But early morning (Occupy Boston, part 2)

[Note from Kathie Malley-Morrison: This is Part 2 of our guest post from  John Hess of UMass/Boston, reporting on Occupy Boston.]

Occupy Boston signs of freedom and the movement

Photo by Twp. Used under Creative Commons Attribution-Share Alike 3.0 unported license.

When you hear chants like “How do you solve the deficit? End the wars and tax the rich!” and “They got bailed out, we got sold out,” you are in the company of people with a very good understanding of the current situation–neatly summed up in the chant “We are the 99%!”

Where all this will lead, we don’t yet know.  But there seems to be a growing wave of discontent that first showed itself in Wisconsin. I read that demonstrations of support for Occupy Wall Street have occurred in over 100 cities and that mini-occupations like Occupy Boston are spreading, even to Europe.

What drives this movement is clear to me:  it’s common sense based on the obvious fact that most of us are not being treated fairly by this economy, this social system.  We work when we can get a job, but are not properly rewarded.

Reports show that real incomes for most Americans have dropped significantly since the recession officially ended.  Education (coupled with hard work) has been the traditional path to a better life for most Americans, yet educational costs are now staggering.

My university, UMass Boston, has seen state funding drop from some 77% of the budget in 1985 to around 26% this year.  The shortfall has been made up by heavily increased student fees, which are now over $9,000 of the approximately $12,000 it costs in-state students to attend our commuter school.  Why?  In large part because we will not tax the rich or the corporations. (I have been told that the head of GE pays less income tax than his personal assistant.  Even if he doesn’t, I’ll bet he doesn’t pay much.)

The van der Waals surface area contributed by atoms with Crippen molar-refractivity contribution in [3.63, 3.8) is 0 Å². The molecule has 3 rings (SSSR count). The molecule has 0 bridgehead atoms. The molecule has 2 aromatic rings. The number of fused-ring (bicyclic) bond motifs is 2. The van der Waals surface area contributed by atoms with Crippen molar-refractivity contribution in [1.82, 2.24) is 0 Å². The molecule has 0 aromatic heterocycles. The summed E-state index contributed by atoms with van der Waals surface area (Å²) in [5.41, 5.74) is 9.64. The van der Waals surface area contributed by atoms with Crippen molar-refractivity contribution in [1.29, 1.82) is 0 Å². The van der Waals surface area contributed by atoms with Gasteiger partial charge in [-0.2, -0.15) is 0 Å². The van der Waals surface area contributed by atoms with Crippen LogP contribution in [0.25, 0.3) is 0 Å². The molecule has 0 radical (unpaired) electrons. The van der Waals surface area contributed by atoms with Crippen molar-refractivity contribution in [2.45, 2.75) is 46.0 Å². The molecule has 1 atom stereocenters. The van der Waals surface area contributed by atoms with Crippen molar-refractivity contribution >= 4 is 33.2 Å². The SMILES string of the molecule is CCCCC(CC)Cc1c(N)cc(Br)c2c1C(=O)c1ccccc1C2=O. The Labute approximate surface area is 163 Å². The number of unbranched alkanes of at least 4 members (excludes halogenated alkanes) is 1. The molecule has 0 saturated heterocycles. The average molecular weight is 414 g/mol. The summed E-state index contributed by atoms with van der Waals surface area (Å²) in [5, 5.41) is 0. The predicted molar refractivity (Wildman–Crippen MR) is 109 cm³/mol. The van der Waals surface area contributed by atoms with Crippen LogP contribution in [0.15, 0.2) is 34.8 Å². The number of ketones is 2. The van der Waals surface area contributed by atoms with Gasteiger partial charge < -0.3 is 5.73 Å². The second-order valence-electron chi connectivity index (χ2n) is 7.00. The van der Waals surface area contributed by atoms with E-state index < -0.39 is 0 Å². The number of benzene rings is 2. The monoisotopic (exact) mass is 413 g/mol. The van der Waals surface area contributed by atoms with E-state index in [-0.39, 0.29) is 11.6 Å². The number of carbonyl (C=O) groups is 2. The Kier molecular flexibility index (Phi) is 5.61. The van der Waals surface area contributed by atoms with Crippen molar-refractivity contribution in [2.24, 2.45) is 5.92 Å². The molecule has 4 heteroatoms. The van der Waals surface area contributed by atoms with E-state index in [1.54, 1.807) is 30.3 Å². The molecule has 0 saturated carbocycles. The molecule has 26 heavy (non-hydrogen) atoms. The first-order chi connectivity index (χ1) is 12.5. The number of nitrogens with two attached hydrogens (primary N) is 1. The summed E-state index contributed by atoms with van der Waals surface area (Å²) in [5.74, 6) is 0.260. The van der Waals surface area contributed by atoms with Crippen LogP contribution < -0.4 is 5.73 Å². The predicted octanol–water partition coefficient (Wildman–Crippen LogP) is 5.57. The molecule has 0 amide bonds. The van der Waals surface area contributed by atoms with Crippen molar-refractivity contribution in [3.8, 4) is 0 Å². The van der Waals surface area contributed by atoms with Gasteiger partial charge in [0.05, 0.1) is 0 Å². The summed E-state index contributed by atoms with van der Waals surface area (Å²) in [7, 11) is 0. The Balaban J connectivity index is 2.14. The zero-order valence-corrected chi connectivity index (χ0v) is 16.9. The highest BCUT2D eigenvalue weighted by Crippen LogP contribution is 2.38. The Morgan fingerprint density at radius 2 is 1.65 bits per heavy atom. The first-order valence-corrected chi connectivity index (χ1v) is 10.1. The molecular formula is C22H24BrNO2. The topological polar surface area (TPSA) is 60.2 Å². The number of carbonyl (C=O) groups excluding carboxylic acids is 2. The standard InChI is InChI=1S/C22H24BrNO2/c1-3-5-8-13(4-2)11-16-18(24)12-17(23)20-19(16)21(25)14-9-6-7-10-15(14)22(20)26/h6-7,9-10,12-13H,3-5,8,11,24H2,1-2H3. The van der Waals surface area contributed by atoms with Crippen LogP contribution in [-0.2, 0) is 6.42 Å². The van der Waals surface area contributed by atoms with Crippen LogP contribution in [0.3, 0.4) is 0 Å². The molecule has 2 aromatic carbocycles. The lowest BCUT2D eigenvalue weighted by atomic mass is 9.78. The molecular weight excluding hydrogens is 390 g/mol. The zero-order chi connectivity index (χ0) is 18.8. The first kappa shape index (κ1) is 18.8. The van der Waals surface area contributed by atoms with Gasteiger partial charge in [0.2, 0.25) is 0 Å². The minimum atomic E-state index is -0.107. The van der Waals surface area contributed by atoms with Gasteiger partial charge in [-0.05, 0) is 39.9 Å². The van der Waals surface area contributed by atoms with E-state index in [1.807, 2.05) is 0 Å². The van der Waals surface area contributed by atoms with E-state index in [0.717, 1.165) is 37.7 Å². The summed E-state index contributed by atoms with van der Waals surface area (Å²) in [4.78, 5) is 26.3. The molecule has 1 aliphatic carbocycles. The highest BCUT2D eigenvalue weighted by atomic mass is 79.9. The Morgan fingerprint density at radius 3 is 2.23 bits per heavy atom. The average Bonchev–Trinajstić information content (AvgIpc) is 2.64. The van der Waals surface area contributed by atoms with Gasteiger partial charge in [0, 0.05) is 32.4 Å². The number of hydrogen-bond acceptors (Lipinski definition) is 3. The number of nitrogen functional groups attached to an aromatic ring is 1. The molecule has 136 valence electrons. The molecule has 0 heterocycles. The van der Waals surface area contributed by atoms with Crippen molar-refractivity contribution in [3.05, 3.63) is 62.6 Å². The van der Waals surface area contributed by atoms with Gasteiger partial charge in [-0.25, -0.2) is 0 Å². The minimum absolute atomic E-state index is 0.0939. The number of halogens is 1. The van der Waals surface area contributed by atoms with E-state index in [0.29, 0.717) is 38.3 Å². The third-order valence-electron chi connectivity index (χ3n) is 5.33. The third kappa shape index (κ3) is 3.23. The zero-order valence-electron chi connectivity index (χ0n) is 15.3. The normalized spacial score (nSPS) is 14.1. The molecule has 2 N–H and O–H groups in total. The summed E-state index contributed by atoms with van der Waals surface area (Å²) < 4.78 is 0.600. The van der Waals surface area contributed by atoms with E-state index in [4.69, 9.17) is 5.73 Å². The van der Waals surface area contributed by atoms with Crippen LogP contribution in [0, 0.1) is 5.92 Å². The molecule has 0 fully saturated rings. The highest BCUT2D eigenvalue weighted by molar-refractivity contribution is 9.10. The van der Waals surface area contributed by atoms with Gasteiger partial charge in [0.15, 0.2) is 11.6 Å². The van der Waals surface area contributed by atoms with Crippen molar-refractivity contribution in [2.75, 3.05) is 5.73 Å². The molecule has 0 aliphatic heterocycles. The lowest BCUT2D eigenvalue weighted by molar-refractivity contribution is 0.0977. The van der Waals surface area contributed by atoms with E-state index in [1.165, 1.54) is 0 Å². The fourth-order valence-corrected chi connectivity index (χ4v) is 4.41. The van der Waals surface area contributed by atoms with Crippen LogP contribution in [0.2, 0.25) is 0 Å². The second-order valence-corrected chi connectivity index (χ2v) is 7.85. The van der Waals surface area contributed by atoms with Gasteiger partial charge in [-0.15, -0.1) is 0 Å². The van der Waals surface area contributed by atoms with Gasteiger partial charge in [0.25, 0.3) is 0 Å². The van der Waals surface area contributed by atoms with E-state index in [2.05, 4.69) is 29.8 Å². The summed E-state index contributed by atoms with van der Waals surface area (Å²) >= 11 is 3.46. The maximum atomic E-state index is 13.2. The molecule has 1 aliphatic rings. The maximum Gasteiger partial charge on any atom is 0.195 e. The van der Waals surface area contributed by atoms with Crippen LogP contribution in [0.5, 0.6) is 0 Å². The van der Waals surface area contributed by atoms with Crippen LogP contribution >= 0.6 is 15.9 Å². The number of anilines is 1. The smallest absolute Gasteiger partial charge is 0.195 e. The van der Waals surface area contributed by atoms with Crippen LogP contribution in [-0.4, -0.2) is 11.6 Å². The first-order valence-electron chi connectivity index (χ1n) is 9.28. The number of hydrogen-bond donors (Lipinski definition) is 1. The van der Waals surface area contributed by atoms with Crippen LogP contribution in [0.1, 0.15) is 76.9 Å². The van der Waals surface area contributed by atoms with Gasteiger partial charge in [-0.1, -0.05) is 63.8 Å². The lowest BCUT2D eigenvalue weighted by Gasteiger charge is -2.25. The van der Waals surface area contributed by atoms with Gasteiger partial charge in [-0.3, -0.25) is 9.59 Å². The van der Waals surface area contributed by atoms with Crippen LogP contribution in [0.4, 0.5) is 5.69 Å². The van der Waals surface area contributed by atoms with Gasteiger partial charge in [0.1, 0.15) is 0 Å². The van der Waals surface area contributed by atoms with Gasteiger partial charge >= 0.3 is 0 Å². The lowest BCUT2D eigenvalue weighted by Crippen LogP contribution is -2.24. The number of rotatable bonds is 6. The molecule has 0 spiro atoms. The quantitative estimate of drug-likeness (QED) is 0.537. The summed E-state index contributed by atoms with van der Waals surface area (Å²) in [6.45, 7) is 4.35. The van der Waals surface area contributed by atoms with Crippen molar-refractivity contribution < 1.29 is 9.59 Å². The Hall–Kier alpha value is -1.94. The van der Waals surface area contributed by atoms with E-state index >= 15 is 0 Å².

There is much cause for optimism.  A generation, no, a nation, seems finally to be waking up, even though it is but early morning and we are still rubbing the sleep from our eyes.  Maybe another slap of cold water will bring us fully awake to seize the new day that is dawning.

John Hess, Senior Lecturer in English and American Studies, University of Massachusetts, Boston

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4 Responses to But early morning (Occupy Boston, part 2)

  1. Jessica says:

    As a person who lost their job in 2008 and has found another recently I can certainly empathize with what these protestors are fighting for. I am currently back in school getting a Bachelors and Masters degree, but I fear that it will be of no use. I know that this has a great potential to affect me personally because it is my generation coming out of college that will have a tough time finding decent work. The Government makes the decisions for us and we are stuck trying to pick up the pieces, this seems unfair.

  2. Gold Dust Twin says:

    I have read John Hess’s fine essay and want to add my much more than two cents worth. All we have to do is look at the Cost of War figures multiplying horrifically on our right and recognize that this factor is a major cause of increased student fees and all the other “many-headed multitudes” of expenses in our lives. Bringing home the traumatized troops in Iraq is a small start. Closing US military bases stationed all over the world would also divert billions of dollars for domestic needs, including those of the returned soldiers.

  3. Sarah says:

    Earlier today I came across this concerning Occupy Boston: http://www.bu.edu/today/2011/youspeak-occupy-boston/. One thing that caught my eye was when the author wrote, “the federal government reported last week that the number of Americans making $1 million or more annually has grown 18 percent since 2009, while the number of jobs fell by 500,000.” However, it doesn’t surprise me that people are protesting and that the Occupy movements are continuing to grow.

  4. kathiemm says:

    Hi, Sarah. Thanks for your comment.
    There has been evidence for years in this country that not only are the rich getting richer and the poor getting poorer, but the middle class is shrinking as more and more people lose jobs, or get stuck in low paying jobs without benefits, and see their savings wiped out from illness or accidents to themselves or someone in their family.
    I agree with you, it is not surprising that people are protesting and that the Occupy movements are spreading.

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